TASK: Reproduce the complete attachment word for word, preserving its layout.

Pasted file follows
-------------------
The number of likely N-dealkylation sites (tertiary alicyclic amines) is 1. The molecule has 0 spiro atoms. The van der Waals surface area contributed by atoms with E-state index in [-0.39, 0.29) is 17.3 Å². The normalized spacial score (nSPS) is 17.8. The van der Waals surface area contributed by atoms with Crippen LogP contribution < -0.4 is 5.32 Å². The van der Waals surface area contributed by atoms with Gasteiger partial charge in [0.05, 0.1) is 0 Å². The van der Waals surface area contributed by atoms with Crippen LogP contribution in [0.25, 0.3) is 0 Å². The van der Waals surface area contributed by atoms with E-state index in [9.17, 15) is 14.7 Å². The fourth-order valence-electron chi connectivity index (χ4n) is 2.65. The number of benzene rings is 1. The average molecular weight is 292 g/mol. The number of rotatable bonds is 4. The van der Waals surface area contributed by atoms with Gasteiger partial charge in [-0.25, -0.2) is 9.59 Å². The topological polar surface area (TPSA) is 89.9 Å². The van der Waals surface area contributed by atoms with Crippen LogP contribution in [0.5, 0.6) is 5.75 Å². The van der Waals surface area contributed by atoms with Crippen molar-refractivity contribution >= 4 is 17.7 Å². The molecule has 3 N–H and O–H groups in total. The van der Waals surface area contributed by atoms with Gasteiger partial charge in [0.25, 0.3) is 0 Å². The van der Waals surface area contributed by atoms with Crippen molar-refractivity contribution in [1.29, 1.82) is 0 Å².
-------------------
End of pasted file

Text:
The number of likely N-dealkylation sites (tertiary alicyclic amines) is 1. The molecule has 0 spiro atoms. The van der Waals surface area contributed by atoms with E-state index in [-0.39, 0.29) is 17.3 Å². The normalized spacial score (nSPS) is 17.8. The van der Waals surface area contributed by atoms with Crippen LogP contribution < -0.4 is 5.32 Å². The van der Waals surface area contributed by atoms with Gasteiger partial charge in [0.05, 0.1) is 0 Å². The van der Waals surface area contributed by atoms with Crippen LogP contribution in [0.25, 0.3) is 0 Å². The van der Waals surface area contributed by atoms with E-state index in [9.17, 15) is 14.7 Å². The fourth-order valence-electron chi connectivity index (χ4n) is 2.65. The number of benzene rings is 1. The average molecular weight is 292 g/mol. The number of rotatable bonds is 4. The van der Waals surface area contributed by atoms with Gasteiger partial charge in [-0.25, -0.2) is 9.59 Å². The topological polar surface area (TPSA) is 89.9 Å². The van der Waals surface area contributed by atoms with Crippen LogP contribution in [0.5, 0.6) is 5.75 Å². The van der Waals surface area contributed by atoms with Crippen molar-refractivity contribution >= 4 is 17.7 Å². The molecule has 3 N–H and O–H groups in total. The van der Waals surface area contributed by atoms with Gasteiger partial charge in [0.25, 0.3) is 0 Å². The van der Waals surface area contributed by atoms with Crippen molar-refractivity contribution in [1.29, 1.82) is 0 Å².